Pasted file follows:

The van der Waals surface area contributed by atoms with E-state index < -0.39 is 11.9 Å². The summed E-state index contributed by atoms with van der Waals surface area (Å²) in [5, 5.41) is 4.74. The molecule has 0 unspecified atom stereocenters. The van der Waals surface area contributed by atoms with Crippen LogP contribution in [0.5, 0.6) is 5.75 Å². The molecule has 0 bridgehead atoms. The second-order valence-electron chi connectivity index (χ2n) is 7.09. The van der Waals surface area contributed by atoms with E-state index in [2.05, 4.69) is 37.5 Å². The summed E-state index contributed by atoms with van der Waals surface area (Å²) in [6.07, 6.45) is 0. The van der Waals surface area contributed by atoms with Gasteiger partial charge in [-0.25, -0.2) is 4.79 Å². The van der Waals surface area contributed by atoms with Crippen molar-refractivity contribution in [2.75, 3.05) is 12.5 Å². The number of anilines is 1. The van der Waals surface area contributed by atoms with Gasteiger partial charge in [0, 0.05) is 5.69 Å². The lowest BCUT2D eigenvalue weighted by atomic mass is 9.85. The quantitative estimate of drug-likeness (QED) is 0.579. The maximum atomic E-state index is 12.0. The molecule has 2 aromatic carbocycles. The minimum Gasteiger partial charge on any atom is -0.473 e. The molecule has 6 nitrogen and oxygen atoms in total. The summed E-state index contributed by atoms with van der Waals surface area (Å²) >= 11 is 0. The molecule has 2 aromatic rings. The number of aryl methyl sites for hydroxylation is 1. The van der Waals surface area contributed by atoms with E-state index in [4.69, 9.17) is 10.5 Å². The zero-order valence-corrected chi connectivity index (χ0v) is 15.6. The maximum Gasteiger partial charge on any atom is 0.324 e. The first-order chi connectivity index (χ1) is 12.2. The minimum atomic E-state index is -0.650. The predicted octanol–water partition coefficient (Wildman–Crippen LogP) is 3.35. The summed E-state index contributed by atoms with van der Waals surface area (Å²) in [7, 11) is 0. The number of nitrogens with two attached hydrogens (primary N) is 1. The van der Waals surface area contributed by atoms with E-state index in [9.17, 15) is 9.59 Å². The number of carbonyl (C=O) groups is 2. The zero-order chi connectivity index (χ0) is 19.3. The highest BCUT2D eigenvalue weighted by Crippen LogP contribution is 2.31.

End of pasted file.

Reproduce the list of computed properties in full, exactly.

The van der Waals surface area contributed by atoms with E-state index < -0.39 is 11.9 Å². The summed E-state index contributed by atoms with van der Waals surface area (Å²) in [5, 5.41) is 4.74. The molecule has 0 unspecified atom stereocenters. The van der Waals surface area contributed by atoms with Crippen LogP contribution in [0.5, 0.6) is 5.75 Å². The molecule has 0 bridgehead atoms. The second-order valence-electron chi connectivity index (χ2n) is 7.09. The van der Waals surface area contributed by atoms with E-state index in [2.05, 4.69) is 37.5 Å². The summed E-state index contributed by atoms with van der Waals surface area (Å²) in [6.07, 6.45) is 0. The van der Waals surface area contributed by atoms with Gasteiger partial charge in [-0.25, -0.2) is 4.79 Å². The van der Waals surface area contributed by atoms with Crippen molar-refractivity contribution in [2.75, 3.05) is 12.5 Å². The number of anilines is 1. The van der Waals surface area contributed by atoms with Gasteiger partial charge in [0, 0.05) is 5.69 Å². The lowest BCUT2D eigenvalue weighted by atomic mass is 9.85. The quantitative estimate of drug-likeness (QED) is 0.579. The maximum atomic E-state index is 12.0. The molecule has 2 aromatic carbocycles. The minimum Gasteiger partial charge on any atom is -0.473 e. The molecule has 6 nitrogen and oxygen atoms in total. The summed E-state index contributed by atoms with van der Waals surface area (Å²) >= 11 is 0. The molecule has 2 aromatic rings. The number of aryl methyl sites for hydroxylation is 1. The van der Waals surface area contributed by atoms with E-state index in [4.69, 9.17) is 10.5 Å². The zero-order valence-corrected chi connectivity index (χ0v) is 15.6. The maximum Gasteiger partial charge on any atom is 0.324 e. The first-order chi connectivity index (χ1) is 12.2. The minimum atomic E-state index is -0.650. The predicted octanol–water partition coefficient (Wildman–Crippen LogP) is 3.35. The summed E-state index contributed by atoms with van der Waals surface area (Å²) in [7, 11) is 0. The number of nitrogens with two attached hydrogens (primary N) is 1. The van der Waals surface area contributed by atoms with E-state index in [9.17, 15) is 9.59 Å². The number of carbonyl (C=O) groups is 2. The zero-order chi connectivity index (χ0) is 19.3. The highest BCUT2D eigenvalue weighted by Crippen LogP contribution is 2.31.